SYDNEY — Sydney Airport shareholders on Thursday were poised to approve a A$23.6 billion ($16.85 billion) cash takeover by infrastructure investors, though many small retail investors voted against delisting Australia’s only listed airport.
The Sydney Airport takeover, one of Australia’s biggest-ever buyouts, was backed by 96% of proxy votes cast, but 20.4% of shareholders representing a 4% stake were against the deal. A final tally is due on Thursday.
Several retail shareholders said at a meeting that they were disappointed there was not a scrip component to the bid because they wanted to remain invested in the company over the long term. One long-term shareholder said he faced a big tax bill from accepting cash.
Chairman David Gonski said the bidders came to the board with an offer, and it did not include the opportunity for shareholders to roll their interests into the unlisted vehicle.
There was however, one exception. The consortium’s bid was contingent on the company’s largest investor pension fund UniSuper folding its 15% stake into the unlisted company rather than accepting the cash on offer to others.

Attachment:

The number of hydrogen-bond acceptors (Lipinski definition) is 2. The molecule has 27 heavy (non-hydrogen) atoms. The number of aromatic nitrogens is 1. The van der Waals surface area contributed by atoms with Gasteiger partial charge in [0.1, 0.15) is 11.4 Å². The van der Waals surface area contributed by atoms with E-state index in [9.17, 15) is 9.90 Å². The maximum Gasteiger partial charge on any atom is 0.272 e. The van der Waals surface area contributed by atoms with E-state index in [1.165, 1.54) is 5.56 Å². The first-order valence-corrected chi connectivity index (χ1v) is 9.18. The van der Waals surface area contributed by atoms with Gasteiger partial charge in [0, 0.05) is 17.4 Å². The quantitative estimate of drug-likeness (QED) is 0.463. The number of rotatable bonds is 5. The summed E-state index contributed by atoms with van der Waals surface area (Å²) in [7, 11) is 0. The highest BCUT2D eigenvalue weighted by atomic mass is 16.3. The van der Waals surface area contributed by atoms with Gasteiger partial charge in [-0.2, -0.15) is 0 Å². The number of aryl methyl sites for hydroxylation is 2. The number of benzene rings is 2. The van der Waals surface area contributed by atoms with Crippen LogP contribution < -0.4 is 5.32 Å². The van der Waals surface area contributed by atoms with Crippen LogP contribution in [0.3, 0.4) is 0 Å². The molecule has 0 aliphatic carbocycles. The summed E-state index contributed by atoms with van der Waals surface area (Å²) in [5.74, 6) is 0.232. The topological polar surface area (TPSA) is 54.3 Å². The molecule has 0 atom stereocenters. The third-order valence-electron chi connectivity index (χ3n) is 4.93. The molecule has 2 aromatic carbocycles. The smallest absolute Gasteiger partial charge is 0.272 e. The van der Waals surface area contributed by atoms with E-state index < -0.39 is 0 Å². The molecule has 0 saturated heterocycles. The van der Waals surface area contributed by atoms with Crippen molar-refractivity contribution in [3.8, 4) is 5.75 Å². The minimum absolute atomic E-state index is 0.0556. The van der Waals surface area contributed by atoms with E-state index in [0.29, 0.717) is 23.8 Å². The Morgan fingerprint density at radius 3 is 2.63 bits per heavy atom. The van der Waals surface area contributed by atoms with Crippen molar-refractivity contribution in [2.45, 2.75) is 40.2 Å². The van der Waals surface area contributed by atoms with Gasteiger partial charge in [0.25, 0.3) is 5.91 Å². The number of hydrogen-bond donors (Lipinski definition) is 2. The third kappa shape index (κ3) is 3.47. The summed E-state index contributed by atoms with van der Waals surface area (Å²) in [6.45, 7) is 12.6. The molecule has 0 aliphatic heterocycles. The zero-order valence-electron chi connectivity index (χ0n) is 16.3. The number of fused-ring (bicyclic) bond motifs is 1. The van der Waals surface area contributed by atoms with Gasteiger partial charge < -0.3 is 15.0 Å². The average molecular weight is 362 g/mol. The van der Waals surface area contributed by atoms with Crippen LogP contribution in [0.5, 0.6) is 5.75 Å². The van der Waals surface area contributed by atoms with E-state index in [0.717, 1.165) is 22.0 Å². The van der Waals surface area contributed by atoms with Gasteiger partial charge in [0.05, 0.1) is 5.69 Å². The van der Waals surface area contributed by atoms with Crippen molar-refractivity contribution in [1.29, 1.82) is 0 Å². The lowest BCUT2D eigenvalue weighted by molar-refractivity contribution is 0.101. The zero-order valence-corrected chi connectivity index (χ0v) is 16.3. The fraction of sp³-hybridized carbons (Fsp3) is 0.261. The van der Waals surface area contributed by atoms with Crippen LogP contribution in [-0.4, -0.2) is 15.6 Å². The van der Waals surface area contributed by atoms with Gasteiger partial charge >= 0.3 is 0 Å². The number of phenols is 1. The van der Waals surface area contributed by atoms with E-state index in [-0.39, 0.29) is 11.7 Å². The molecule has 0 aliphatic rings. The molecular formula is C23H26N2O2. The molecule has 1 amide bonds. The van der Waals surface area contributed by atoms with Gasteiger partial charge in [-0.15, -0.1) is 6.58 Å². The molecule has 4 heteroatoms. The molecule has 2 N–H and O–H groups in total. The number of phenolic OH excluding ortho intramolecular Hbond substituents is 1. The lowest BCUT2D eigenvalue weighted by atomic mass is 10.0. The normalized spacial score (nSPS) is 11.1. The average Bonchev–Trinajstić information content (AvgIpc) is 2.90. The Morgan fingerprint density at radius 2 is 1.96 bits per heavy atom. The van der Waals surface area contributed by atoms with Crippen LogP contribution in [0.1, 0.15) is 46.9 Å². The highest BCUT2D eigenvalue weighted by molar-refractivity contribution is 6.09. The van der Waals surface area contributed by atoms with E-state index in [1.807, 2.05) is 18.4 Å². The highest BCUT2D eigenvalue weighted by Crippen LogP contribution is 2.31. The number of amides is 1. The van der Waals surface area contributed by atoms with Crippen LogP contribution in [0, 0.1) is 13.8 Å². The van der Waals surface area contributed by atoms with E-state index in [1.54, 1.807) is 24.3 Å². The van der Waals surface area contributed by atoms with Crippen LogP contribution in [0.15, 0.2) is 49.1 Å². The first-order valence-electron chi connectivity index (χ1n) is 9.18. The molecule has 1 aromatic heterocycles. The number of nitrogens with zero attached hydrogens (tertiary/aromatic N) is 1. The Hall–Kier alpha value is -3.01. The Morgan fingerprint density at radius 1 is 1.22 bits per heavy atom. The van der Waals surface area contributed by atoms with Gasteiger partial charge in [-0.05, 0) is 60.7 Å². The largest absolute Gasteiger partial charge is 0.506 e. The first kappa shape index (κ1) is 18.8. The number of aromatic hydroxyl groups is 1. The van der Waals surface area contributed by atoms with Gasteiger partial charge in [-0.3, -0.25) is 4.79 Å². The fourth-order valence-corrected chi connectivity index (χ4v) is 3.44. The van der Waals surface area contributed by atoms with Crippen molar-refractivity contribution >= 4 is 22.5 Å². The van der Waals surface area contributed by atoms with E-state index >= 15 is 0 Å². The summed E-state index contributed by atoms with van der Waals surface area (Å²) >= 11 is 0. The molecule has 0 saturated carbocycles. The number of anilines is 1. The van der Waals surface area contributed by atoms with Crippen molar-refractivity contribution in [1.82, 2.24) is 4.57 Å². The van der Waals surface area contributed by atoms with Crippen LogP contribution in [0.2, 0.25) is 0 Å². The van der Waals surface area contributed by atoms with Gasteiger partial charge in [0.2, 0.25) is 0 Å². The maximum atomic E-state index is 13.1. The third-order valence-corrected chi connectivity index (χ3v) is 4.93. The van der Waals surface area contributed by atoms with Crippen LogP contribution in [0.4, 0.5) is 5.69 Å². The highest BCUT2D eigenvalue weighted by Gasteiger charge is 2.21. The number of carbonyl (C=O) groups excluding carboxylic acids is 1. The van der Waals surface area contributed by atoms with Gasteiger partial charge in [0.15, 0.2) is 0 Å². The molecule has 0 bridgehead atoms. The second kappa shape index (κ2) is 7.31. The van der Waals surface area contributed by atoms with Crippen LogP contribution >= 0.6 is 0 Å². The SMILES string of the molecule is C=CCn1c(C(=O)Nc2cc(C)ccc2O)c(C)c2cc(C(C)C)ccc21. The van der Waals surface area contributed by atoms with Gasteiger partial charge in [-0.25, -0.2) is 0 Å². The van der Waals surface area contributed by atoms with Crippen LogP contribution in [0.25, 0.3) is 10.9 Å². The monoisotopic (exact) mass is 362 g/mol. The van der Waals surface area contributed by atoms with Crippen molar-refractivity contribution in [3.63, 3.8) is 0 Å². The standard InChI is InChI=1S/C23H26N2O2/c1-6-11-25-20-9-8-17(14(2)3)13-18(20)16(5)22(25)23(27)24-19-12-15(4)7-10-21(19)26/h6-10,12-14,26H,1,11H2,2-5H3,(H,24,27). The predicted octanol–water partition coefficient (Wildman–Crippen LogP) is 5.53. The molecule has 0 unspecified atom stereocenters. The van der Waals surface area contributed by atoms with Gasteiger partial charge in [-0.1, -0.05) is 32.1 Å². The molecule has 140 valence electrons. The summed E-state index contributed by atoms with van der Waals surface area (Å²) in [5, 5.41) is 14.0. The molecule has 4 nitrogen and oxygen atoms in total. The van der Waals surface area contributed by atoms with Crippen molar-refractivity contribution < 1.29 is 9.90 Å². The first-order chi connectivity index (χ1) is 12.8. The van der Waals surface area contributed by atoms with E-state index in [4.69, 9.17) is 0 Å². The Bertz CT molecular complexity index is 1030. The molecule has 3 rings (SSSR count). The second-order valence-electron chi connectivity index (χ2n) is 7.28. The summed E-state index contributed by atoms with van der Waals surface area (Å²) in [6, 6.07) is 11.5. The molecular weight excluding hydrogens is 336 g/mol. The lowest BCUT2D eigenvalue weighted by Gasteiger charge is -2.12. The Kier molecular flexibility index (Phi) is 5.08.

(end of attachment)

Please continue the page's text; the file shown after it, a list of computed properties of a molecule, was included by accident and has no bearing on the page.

After the deal is complete, UniSuper will join IFM Investors, QSuper, AustralianSuper and US-based Global Infrastructure Partners as major shareholders.
The purchase is a long-term bet on the travel sector, which has been battered by the pandemic. Record-low interest rates have prompted pension funds and their investment managers to chase higher yields.
Australia’s other major airports are unlisted and owned by pension funds and infrastructure investors, though New Zealand’s Auckland International Airport remains listed.
An independent expert last month said the Sydney Airport deal was “fair and reasonable” to shareholders at a time of significant revenue uncertainty due to COVID-19 and the looming end of its monopoly when Western Sydney Airport opens in 2026.
Sydney Airport’s domestic traffic fell by 74% in 2021 compared to 2019’s pre-pandemic levels, while international traffic was down by 95.5%.
($1 = 1.4010 Australian dollars) (Reporting by Jamie Freed. Editing by Gerry Doyle)